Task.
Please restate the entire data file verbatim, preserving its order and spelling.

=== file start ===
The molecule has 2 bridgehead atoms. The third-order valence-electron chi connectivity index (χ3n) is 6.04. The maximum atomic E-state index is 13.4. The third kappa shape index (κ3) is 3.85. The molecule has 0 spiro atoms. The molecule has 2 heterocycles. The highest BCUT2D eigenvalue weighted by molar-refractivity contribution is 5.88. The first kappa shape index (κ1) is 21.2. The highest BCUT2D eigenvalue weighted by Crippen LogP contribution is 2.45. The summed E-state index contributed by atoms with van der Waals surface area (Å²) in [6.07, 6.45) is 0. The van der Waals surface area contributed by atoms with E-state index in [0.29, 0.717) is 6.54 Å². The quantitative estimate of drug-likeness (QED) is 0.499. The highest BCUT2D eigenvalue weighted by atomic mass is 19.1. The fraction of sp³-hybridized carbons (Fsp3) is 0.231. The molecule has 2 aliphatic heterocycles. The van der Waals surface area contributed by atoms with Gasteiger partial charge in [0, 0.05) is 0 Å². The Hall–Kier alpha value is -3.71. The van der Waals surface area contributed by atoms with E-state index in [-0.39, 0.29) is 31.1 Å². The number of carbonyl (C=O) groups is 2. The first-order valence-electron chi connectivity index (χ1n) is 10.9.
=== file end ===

The molecule has 2 bridgehead atoms. The third-order valence-electron chi connectivity index (χ3n) is 6.04. The maximum atomic E-state index is 13.4. The third kappa shape index (κ3) is 3.85. The molecule has 0 spiro atoms. The molecule has 2 heterocycles. The highest BCUT2D eigenvalue weighted by molar-refractivity contribution is 5.88. The first kappa shape index (κ1) is 21.2. The highest BCUT2D eigenvalue weighted by Crippen LogP contribution is 2.45. The summed E-state index contributed by atoms with van der Waals surface area (Å²) in [6.07, 6.45) is 0. The van der Waals surface area contributed by atoms with E-state index in [0.29, 0.717) is 6.54 Å². The quantitative estimate of drug-likeness (QED) is 0.499. The highest BCUT2D eigenvalue weighted by atomic mass is 19.1. The fraction of sp³-hybridized carbons (Fsp3) is 0.231. The molecule has 2 aliphatic heterocycles. The van der Waals surface area contributed by atoms with Gasteiger partial charge in [0, 0.05) is 0 Å². The Hall–Kier alpha value is -3.71. The van der Waals surface area contributed by atoms with E-state index in [-0.39, 0.29) is 31.1 Å². The number of carbonyl (C=O) groups is 2. The first-order valence-electron chi connectivity index (χ1n) is 10.9.